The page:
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THE EFFECT OF NATURAL ENVIRONMENT ON RURAL SETTLEMENTS IN MOUNTAINOUS REGION - Research Paper Example

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Abstract Every natural environment is found to have an impact on the civilization that inhabits it and studies on mountainous regions all over the world have substantiated this claim. The impact of natural environment can be seen on the architecture, life and culture of mountainous regions…
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THE EFFECT OF NATURAL ENVIRONMENT ON RURAL SETTLEMENTS IN MOUNTAINOUS REGION
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"THE EFFECT OF NATURAL ENVIRONMENT ON RURAL SETTLEMENTS IN MOUNTAINOUS REGION"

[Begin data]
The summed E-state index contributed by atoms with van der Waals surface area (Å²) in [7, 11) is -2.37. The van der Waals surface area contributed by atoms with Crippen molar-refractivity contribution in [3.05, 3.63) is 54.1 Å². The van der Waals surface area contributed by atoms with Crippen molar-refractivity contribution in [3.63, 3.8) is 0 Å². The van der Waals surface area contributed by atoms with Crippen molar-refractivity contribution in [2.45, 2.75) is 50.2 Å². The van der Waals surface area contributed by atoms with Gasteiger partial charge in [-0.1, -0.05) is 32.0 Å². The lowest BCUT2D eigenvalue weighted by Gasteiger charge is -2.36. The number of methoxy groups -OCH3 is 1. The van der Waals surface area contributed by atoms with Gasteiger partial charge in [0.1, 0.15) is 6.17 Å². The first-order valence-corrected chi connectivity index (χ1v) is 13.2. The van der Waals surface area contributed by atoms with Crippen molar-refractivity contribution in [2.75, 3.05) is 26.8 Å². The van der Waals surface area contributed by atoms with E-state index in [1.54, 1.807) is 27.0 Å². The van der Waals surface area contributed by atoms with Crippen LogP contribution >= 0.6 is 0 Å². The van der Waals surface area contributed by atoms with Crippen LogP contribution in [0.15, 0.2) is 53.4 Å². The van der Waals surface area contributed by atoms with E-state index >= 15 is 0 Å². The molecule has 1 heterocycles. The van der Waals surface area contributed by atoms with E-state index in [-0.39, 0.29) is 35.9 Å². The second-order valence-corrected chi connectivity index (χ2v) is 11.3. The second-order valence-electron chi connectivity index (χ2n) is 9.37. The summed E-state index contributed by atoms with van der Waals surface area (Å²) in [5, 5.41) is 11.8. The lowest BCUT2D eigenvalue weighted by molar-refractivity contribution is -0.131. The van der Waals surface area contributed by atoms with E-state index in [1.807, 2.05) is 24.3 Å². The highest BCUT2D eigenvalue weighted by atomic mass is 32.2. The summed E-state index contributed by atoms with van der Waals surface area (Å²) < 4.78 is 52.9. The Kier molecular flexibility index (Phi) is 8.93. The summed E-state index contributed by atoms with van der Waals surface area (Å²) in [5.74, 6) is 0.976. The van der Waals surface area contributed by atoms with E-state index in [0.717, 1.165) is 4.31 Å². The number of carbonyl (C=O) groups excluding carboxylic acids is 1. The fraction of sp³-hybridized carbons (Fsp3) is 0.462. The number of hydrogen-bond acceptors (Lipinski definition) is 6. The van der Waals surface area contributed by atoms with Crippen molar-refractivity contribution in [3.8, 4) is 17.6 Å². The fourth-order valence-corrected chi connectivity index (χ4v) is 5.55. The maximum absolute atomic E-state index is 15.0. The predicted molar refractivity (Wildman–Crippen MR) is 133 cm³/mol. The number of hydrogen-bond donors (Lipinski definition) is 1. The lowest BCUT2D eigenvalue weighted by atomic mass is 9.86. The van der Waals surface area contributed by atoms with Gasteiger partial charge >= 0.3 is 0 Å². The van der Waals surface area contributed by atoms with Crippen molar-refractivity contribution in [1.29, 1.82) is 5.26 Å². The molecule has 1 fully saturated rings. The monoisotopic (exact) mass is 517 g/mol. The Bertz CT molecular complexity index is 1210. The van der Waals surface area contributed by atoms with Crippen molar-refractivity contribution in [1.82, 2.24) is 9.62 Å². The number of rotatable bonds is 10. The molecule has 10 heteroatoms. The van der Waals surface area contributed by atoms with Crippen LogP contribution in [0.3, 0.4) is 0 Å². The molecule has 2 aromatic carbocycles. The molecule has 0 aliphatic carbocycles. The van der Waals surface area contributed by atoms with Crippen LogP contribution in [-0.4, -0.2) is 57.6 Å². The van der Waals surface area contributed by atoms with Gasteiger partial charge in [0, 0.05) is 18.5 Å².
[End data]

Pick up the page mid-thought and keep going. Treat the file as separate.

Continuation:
Download file to see previous pages Nature also influences the activities of these people in that the major vocation is cattle rearing an agro-forestry. The attitudes of the people are also supposed to be affected by the natural surroundings as people have limited expectations from life, which imparts a slower pace to life. Last but not least, the cultural attributes of mountain people is also a reflection of their natural ambience, which imparts color to their visual arts and costumes, adds distinctness to their folk culture and food habits, and also make them a distinct ecologically sensitive civilization. But all these factors also have contributed to mountain people being more vulnerable to the exploitation attempts by outsiders. THE EFFECT OF NATURAL ENVIRONMENT ON RURAL SETTLEMENTS IN MOUNTAINOUS REGION Introduction Nature has a tendency to mold the life of the humans who inhabit it. In history, special traits have been attributed to specific groups of people inhabiting a specific geographical landscape. Natural surroundings of a people have been found to have an impact on their food, clothing, housing, social bonding, economy, culture and attitudes. Thus nature becomes an all-encompassing presence that gives meaning and definition to the lives of humans. It is in this context that the influence of nature on the rural settlements in mountainous regions is investigated here. Architecture It is observed that the typical character in the architecture of mountainous regions is that “the lack of technology is substituted by creativity and through trial and error in using available materials and basic building structures” (Habitat, 2001, pp.3). This is evident when we find that in mountain areas, people use stones more in constructing their houses because that is the most easily available material around (Habitat, 2001, pp.23). Another feature is that very little mortar is used in bonding the stones used to build the walls, which make them provide very good thermal control (Habitat, 2001, pp.23). But a negative aspect of such stonewalls is that they prone to easy destruction by natural forces (Habitat, 2001, pp.23). To cope with the “contour layout” of the land, the houses in mountainous regions are usually arranged in a semicircular design (Habitat, 2001, pp.8). Mud brick or brick are used in construction because mud is the cheapest building material available (Habitat, 2001, pp.8). A house using these materials is also conducive for the cool climate of mountainous areas. By placing the houses along the valleys, the damage from wind is minimized and also more sunlight falls on the houses so that people can cope with the cool climate (Habitat, 2001, pp.10). In the study conducted by Habitat (2001) in Northern Iraq, it was found that houses were constructed facing southwards so that they get maximum sunlight (pp.10). The contour design is also useful in preventing landslides and allowing drainage of excess water during rains (Habitat, 2001, pp.12). This design, which is defined as “housing aggregation” becomes necessary also because such a structure is more convenient to defend, when there is an outside threat (Habitat, 2001, pp.10). The Kurdistan province of North West Iran is another example of a mountainous dwelling place (Bahrami, ...Download file to see next pagesRead More
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